FEC Adjusts Contribution Limits for Inflation
Beginning today, Members of Congress will be able to raise even more campaign cash than they ever have before. On Thursday, the Federal Election Commission, for the first time ever, made inflation adjustments to federal contribution limits.
Individual donors can now write checks to their favorite Congressional candidates for a maximum of $4,200 per two-year election cycle — $2,100 for the primary and $2,100 for the general election. Donors can also give as much as $26,700 per calendar year to the national party committees.
By contrast, donations were capped at $2,000 and $25,000, respectively, during the 2004 election cycle.
The higher contribution limits are a consequence of the Bipartisan Campaign Reform Act, which required for the first time that the FEC adjust donation limits for inflation every two years.
Specifically, BCRA mandates that the limit for contributions by individuals and other persons under the law be increased every odd-numbered year by the percentage difference in the consumer price index between the current year and the base year of 2001.
“Welcome to election law for math majors,” remarked Michael Toner, a Republican who sits on the FEC.
Calling the changes a product of “sound legislative judgment,” Toner expects the indexing to help ameliorate a long-standing problem of rigid contribution limits that were eroded each year by inflation.
In addition to increasing the limits on what individuals can give to federal candidates, the FEC also increased the overall amount an individual can give to all federal-level recipients — candidates, parties and party affiliates — from $95,000 per two-year cycle to $101,400. This number comes from the new $40,000 limit on donations to candidates (which was just raised from $37,500) and the new $61,400 limit on gifts to parties and other committees (which was just raised from $57,500).
In the meantime, national parties may now give $37,300 directly to Senate campaigns per six-year cycle — a six-and-a-half-percent increase from the $35,000 allowed previously.
The campaign watchdog agency also issued new limits on coordinated expenditures that party committee may make on behalf of their candidate running for general election.
The limit for House races in 2005 will be $38,300, with a separate limit applied to national and state and local party committees.
Parties can now spend up to a total of $76,600 on behalf of House candidates in general elections this year while coordinating those expenditures with the candidate.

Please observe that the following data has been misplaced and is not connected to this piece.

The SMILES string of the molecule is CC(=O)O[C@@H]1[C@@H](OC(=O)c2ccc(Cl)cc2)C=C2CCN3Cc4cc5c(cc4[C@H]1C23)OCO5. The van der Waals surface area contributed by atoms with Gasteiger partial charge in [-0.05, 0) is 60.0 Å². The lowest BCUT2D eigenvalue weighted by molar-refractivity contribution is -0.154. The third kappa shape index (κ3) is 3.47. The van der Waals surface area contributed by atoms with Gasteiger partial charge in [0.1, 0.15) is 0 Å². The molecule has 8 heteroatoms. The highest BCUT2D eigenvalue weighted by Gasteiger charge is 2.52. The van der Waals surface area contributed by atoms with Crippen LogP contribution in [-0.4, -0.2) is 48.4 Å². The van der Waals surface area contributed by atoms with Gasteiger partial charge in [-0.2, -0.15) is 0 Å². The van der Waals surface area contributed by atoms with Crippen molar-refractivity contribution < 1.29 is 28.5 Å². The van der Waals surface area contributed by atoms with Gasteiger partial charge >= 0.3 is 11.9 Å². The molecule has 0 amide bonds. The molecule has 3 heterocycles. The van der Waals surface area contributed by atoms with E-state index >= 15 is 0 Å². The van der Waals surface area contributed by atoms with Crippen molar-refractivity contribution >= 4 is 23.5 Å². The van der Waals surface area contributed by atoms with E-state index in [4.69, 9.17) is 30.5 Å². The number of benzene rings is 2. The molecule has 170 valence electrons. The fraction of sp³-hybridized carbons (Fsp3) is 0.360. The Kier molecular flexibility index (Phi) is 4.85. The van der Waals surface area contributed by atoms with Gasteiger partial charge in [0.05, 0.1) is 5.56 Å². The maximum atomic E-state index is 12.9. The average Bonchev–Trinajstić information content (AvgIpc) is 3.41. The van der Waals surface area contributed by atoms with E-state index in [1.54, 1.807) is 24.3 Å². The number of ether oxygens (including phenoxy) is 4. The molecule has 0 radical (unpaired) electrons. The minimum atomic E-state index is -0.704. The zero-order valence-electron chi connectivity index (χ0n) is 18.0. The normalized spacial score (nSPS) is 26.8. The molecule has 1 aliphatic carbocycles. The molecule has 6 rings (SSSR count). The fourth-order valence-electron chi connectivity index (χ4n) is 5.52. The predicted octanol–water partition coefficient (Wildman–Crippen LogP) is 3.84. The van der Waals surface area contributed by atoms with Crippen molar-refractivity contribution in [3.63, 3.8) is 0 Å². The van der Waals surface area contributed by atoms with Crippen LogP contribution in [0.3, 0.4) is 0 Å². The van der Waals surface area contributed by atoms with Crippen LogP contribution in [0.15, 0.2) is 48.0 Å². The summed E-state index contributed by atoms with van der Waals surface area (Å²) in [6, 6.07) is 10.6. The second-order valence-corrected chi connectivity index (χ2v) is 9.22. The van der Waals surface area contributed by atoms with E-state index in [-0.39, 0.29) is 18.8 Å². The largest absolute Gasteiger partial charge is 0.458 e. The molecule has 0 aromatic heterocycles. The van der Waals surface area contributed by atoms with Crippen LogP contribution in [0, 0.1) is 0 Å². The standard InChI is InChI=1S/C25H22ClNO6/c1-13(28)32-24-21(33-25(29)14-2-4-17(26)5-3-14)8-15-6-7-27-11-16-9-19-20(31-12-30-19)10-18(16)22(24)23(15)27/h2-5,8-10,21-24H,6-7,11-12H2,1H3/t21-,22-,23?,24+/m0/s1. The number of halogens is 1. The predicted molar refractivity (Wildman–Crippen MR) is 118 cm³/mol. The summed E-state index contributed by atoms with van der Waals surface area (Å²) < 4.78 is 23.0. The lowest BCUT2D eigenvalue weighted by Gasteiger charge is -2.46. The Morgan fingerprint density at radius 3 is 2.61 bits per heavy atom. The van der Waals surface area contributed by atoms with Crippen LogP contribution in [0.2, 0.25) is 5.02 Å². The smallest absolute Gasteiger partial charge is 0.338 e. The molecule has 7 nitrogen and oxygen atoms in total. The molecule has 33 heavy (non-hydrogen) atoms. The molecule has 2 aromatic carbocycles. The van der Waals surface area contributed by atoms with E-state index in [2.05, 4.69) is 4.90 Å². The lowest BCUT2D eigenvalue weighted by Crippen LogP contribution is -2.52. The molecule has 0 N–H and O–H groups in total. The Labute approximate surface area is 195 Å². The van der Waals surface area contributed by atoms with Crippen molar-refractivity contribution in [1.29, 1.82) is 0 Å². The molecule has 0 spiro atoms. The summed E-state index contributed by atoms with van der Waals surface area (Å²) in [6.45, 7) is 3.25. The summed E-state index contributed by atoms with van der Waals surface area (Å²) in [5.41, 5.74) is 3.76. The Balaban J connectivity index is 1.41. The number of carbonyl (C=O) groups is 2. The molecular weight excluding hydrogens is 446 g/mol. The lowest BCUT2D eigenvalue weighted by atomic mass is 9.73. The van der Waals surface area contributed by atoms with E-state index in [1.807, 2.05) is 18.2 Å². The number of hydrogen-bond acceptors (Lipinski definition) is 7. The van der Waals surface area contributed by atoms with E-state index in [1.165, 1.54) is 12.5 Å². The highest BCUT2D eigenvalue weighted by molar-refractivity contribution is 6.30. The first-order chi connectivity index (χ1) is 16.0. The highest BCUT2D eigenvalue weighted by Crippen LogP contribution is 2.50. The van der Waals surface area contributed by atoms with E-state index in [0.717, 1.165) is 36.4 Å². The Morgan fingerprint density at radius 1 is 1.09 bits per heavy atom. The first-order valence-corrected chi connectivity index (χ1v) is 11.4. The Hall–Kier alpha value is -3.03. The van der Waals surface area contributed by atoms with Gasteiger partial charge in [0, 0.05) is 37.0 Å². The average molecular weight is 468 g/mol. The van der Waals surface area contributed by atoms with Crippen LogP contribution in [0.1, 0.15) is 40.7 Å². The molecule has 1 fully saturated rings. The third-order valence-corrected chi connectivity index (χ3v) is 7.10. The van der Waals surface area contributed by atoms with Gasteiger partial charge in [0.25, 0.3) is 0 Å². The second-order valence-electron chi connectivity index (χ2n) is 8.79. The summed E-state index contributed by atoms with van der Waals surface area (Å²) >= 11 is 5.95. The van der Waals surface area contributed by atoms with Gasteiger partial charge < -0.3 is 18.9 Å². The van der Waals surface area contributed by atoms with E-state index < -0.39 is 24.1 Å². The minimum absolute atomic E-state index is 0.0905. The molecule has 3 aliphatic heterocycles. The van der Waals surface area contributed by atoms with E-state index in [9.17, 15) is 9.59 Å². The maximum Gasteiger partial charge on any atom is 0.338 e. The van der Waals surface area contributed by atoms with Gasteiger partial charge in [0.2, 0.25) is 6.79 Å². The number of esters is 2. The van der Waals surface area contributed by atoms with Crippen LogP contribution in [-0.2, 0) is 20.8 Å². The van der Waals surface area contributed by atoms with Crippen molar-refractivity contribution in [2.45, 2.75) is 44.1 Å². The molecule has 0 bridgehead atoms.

The current limit on PAC contributions — PACs can raise and donate money in $5,000 chunks — remains untouched.
Though the sponsors of BCRA chose to double individual contribution limits and index them for inflation, PACs were left out of the equation altogether. Similarly, the law did not call for increases in the amounts that the national party committees directly donate to House candidates and presidential candidates. Those contributions are set at $5,000.
The next adjustment for inflation will occur in February 2007 — shortly before the 2008 presidential race heats up.
It doesn’t appear that candidates have had any trouble raising funds as it is, according to 2004 fundraising figures.
According to an FEC analysis of the financial activity in 2004, spending on presidential candidates and national conventions totaled more than $1 billion — a 56-percent increase over comparable activity during the 2000 campaign.
The FEC data shows that candidates in the primaries raised $673.9 million seeking the nomination. The campaigns of President Bush and Sen. John Kerry (D-Mass.) each received $74.6 million each in public funds to conduct their general election campaigns, and raised an additional $21 million for legal and accounting costs associated with the general election race.
For their nominating conventions, the two parties received $14.9 million each from the U.S. Treasury, while host committees from the two convention cities raised a total of $142.5 million in support of convention activities, the FEC reported.
FEC Chairman Scott Thomas praised the increases for inflation in a press release issued today.
“We’re particularly pleased that, with the help of the Department of Commerce and Labor, we were able to get these numbers out so quickly and so early in the election cycle,” he said.